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Highfield Martha Farrar Ph.D. R.N. O.C.N.
Cancer Nursing: February 1992
Original Article: PDF Only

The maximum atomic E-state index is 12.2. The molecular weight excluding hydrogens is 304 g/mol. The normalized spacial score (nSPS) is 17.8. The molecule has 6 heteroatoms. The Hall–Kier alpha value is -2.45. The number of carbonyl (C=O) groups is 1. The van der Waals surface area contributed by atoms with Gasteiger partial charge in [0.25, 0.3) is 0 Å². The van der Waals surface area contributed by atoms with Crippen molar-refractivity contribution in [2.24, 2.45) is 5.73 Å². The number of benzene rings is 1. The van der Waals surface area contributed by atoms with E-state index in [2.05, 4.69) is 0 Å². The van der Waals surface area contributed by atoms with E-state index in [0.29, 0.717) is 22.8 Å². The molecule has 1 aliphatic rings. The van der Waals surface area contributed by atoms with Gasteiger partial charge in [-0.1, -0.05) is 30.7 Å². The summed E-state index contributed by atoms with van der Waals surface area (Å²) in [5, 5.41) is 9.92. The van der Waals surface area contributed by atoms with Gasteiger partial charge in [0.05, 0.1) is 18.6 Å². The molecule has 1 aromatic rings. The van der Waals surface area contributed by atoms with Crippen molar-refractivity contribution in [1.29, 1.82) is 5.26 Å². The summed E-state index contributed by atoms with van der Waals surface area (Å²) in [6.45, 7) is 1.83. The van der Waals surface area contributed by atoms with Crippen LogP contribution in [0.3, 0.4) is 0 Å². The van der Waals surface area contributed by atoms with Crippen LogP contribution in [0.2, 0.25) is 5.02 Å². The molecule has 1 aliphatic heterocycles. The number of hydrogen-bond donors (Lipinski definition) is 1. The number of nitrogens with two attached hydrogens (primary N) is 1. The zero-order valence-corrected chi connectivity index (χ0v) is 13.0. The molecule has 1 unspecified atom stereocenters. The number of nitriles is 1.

Although nurses describe their professional uniqueness as care of the whole person, the spiritual needs of patients often have received little attention. Therefore, this descriptive, cross-sectional survey was designed to investigate the spiritual health of oncology patients and how well oncology nurses assess spiritual health. To achieve these aims, parallel nurse (r = 0.92) and patient (r = 0.89) Spiritual Health Inventories (SHI's) were distributed to a convenience sample of 40 nurse-inpatient pairs from two hospitals. Twenty three patients with primary lung cancer and twenty seven registered nurses responded (n = 50). Analysis of SHI scores of the 21 nurse-patient pairs indicated that these nurses inaccurately assessed their patients' spiritual health (p < 0.05), and that patient and nurse subjects preferred different spiritual caregivers. Patient respondents reported a normatively high level of spiritual health, positively related both to age (p < 0.02) and physical well-being (p < 0.014). Afro-American and Caucasian nurse respondents rated the spiritual health of patients higher than nurses of Asian origin (p < 0.006).

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